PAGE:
I’m a big fan of YouTube. I love the way just about anyone can upload a video and share their talent (okay…in some cases, the word “talent” might be a little generous). I love how folks can capture something amazing, funny, silly, weird, or cringe-worthy and share it with the world.
On the other hand, it’s more than a little horrifying that just about anybody can video anything at any time.
That time you drank a few too many Jagerbombs at the office party. The time you went to the grocery store in your crappiest sweats because it was just a quick trip and you were sure you weren’t going to run into anyone you knew. Or the time you picked your nose while stuck in traffic. Or maybe the time you had a ginormous fight with your significant other in public…and then made up passionately afterwards.
Personally, I’m grateful no one filmed the time I had a spectacular nursing mishap when my eldest was a newborn (although I’m reasonably sure that guy across the restaurant who got an eyeful will never forget). I’m even more glad there was no YouTube or Facebook when I was growing up. I’d hate to be famous for any of the idiotic growing up mistakes I made, on the off-chance they went viral. While I may want to be on YouTube someday, I hope it’s only ever by choice.
Speaking of choosing to be on YouTube…
Recently, I’ve come across more than a few videos of kids having meltdowns in public places. Most of these videos don’t seem to be uploaded by parents, friends or relatives. On the contrary, they’re usually uploaded by a (probably childless) stranger. Then a bunch of folk add witty comments about how the tantrum “should” be handled, what a bad parent (usually the mother) the attending parent is, and how this is an example of why he or she will never have kids or how his or her kids will never do that kind of thing in public.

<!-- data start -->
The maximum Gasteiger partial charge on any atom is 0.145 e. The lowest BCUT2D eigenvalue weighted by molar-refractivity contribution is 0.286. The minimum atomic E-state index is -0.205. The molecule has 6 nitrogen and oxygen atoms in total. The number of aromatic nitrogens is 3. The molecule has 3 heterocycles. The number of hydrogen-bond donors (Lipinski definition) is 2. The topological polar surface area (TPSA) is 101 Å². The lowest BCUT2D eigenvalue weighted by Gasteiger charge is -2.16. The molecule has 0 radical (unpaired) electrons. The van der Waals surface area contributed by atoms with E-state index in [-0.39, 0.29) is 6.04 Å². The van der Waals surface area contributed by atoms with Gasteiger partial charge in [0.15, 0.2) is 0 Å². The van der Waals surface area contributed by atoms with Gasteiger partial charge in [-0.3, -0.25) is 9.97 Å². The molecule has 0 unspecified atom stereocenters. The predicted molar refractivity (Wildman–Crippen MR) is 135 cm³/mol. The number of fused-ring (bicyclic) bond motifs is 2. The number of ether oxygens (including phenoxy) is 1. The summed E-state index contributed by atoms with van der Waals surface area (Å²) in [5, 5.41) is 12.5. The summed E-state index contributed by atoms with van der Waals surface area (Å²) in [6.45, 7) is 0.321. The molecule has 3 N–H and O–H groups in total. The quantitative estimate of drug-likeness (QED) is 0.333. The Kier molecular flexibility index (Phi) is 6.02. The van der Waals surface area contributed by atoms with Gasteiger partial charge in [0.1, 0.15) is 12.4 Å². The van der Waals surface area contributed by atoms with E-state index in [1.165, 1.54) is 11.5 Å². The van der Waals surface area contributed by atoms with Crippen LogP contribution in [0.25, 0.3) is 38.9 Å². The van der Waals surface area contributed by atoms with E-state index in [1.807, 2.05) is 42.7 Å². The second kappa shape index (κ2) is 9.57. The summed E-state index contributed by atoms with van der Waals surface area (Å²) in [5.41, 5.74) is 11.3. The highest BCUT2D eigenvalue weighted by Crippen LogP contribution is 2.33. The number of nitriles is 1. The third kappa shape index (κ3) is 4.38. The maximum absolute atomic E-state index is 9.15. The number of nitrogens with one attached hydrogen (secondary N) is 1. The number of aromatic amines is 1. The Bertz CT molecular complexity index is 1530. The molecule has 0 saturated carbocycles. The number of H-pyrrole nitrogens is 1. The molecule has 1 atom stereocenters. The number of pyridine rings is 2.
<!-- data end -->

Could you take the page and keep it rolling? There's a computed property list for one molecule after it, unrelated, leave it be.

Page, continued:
Those of you who are parents can stop laughing now.
Been there. Done that. My kiddos were very low on the tantrum-having scale (at least in public). And I usually tried hard to avoid tantrums by not dragging hungry, tired kids from errand to errand. But…I have survived a tantrumapocalypse or two. I’m eternally grateful none of those made it on YouTube (standing among all the stares and helpful advice was torture enough).
Parenting technique aside, I have to wonder at a person who uploads a video of somebody without their consent, especially a child.
I surely don’t want my kiddos on YouTube without my consent. Heck, I don’t even like friends and family posting pictures of my children without asking.
But it seems like our world is moving in an always-on-stage kind of direction.
And I’ll admit to enjoying a video of someone doing something wacky now and then. I generally only watch if the video seems to be uploaded by the folks in it or with their knowledge or if you can’t really see said folks clearly enough to identify them later.
And I may or may not have visited that People of Wal-Mart site. I’m not admitting to anything.
What do you think? What are the ethics of posting videos of other people on YouTube?